Fly into Albuquerque and for all the stark drama of the Sandia Mountains and the surrounding high desert, the most striking feature from the air is the verdant, serpentine course of the Rio Grande.
While the river physically divides the city, it's also one of the places that brings Albuquerque together. Home to the botanic garden, aquarium, and zoo that make up the Albuquerque Biological Park, as well as to the natural areas protected by the Rio Grande Valley State Park, the river and its cottonwood forest are like a long, meandering central park for the city.
Spend a day exploring highlights along the 20-mile stretch of river from near downtown to Alameda Boulevard and you'll discover one of Albuquerque's most diverse summer destinations. Along the river and the forest ― known locally by the Spanish word bosque (pronounced bohs-keh) ― locals walk, bicycle, fish, catch concerts, and simply retreat into the shade on hot afternoons.
For out-of-towners who visit the bosque, it's always a surprise to discover that Albuquerque is a river city. The Rio Grande is not just central geographically; it is also close to the hearts of many Albuquerque residents. "As the world gets crazier and crazier, people need more of these natural places to stay healthy and happy," says Beth Dillingham, superintendent of the Rio Grande Nature Center State Park. "And because Albuquerque has so many barren and brown areas, a place that is lush and green takes on a whole new meaning. We have people who come just about every day ― avid birders, bicyclists, and one woman who comes just to write her poetry."
The nature center and the lands surrounding it offer the best look at the natural river and bosque environment. Designed by architect Antoine Predock, the center blends into its forest and wetland setting. You enter the half-buried building through a culvert-style tunnel. Inside, an observation room overlooks a reed-lined pond busy with waterfowl, while the Sandias rise in the distance.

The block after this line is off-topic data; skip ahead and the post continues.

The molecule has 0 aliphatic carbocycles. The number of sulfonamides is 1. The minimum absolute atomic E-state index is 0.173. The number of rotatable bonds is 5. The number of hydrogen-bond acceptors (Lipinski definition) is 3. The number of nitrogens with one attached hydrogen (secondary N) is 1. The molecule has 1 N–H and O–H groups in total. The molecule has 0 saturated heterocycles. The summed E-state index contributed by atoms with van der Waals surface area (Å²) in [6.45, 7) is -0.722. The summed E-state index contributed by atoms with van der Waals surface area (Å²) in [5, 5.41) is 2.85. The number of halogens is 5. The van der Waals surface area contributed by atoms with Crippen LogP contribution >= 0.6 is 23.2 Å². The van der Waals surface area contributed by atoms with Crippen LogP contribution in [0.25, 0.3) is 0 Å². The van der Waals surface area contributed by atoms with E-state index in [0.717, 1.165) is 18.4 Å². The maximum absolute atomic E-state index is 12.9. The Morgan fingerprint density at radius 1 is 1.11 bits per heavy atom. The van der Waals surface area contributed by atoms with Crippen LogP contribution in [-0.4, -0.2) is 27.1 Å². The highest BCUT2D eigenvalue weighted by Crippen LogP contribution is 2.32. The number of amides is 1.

For all the bosque's natural beauty, the forest and river have undergone great changes over the years. Before upstream damming, the Rio Grande used to spread, providing water for the forest. Now the river largely remains contained within a defined channel. With its natural cycle disrupted, the bosque has seen a reduction in new cottonwood growth and is aging. Conservation efforts are now focused on germinating new trees.
In addition to its riverbank habitat, the bosque, which extends several blocks east and west from the banks of the Rio Grande, encompasses distinctive communities that retain a rural feeling even though a busy and modern downtown is just a few miles away. A great way to get a taste of life beneath the cottonwood canopy is to stay at Los Poblanos Inn, a historic bed-and-breakfast and organic farm in the town of Los Ranchos de Albuquerque on the east side of the river.
Towering cottonwoods line the entry drive, which leads to a 1920s-vintage courtyard building designed by master New Mexico architect John Gaw Meem. Lavender brightens the fields next to a pond thick with lotus blossoms and perfumes the air with its sweet fragrance. Like the bosque itself, Los Poblanos is a cool, green oasis.
"It's so soothing to be near the river. That's the power of water," Beth Dillingham says. "In the desert, water is life."